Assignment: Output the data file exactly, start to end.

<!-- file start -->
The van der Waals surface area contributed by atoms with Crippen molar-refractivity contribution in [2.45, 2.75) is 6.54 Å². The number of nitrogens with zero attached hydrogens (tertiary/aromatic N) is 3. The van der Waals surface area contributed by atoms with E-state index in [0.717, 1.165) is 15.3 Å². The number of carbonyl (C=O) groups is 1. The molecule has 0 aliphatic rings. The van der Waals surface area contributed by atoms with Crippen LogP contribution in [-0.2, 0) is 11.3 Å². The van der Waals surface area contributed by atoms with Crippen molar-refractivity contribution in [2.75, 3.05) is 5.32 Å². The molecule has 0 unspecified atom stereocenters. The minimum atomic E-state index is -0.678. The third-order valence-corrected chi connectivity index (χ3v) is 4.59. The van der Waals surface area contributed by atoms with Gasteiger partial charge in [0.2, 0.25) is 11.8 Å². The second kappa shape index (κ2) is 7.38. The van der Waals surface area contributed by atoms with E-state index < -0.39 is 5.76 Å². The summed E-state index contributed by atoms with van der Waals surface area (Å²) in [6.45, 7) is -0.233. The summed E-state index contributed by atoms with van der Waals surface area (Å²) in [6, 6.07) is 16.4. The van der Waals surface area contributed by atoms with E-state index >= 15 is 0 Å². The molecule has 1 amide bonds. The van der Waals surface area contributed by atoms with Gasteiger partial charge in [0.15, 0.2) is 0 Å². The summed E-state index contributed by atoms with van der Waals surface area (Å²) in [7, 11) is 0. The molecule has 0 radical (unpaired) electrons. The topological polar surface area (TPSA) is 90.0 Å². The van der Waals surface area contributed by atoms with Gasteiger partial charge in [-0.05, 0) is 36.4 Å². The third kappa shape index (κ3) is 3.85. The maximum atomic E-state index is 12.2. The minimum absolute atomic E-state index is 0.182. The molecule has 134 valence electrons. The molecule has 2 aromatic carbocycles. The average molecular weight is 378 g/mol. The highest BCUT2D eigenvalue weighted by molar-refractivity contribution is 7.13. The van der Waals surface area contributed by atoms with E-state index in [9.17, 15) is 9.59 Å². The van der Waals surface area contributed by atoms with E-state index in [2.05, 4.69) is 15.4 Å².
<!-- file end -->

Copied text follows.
The van der Waals surface area contributed by atoms with Crippen molar-refractivity contribution in [2.45, 2.75) is 6.54 Å². The number of nitrogens with zero attached hydrogens (tertiary/aromatic N) is 3. The van der Waals surface area contributed by atoms with E-state index in [0.717, 1.165) is 15.3 Å². The number of carbonyl (C=O) groups is 1. The molecule has 0 aliphatic rings. The van der Waals surface area contributed by atoms with Crippen LogP contribution in [-0.2, 0) is 11.3 Å². The van der Waals surface area contributed by atoms with Crippen molar-refractivity contribution in [2.75, 3.05) is 5.32 Å². The molecule has 0 unspecified atom stereocenters. The minimum atomic E-state index is -0.678. The third-order valence-corrected chi connectivity index (χ3v) is 4.59. The van der Waals surface area contributed by atoms with Gasteiger partial charge in [0.2, 0.25) is 11.8 Å². The second kappa shape index (κ2) is 7.38. The van der Waals surface area contributed by atoms with E-state index < -0.39 is 5.76 Å². The summed E-state index contributed by atoms with van der Waals surface area (Å²) in [6.45, 7) is -0.233. The summed E-state index contributed by atoms with van der Waals surface area (Å²) in [6, 6.07) is 16.4. The van der Waals surface area contributed by atoms with E-state index >= 15 is 0 Å². The molecule has 1 amide bonds. The van der Waals surface area contributed by atoms with Gasteiger partial charge in [0.15, 0.2) is 0 Å². The summed E-state index contributed by atoms with van der Waals surface area (Å²) in [7, 11) is 0. The molecule has 0 radical (unpaired) electrons. The topological polar surface area (TPSA) is 90.0 Å². The van der Waals surface area contributed by atoms with Gasteiger partial charge in [-0.05, 0) is 36.4 Å². The third kappa shape index (κ3) is 3.85. The maximum atomic E-state index is 12.2. The minimum absolute atomic E-state index is 0.182. The molecule has 134 valence electrons. The molecule has 2 aromatic carbocycles. The average molecular weight is 378 g/mol. The highest BCUT2D eigenvalue weighted by molar-refractivity contribution is 7.13. The van der Waals surface area contributed by atoms with E-state index in [9.17, 15) is 9.59 Å². The van der Waals surface area contributed by atoms with E-state index in [2.05, 4.69) is 15.4 Å².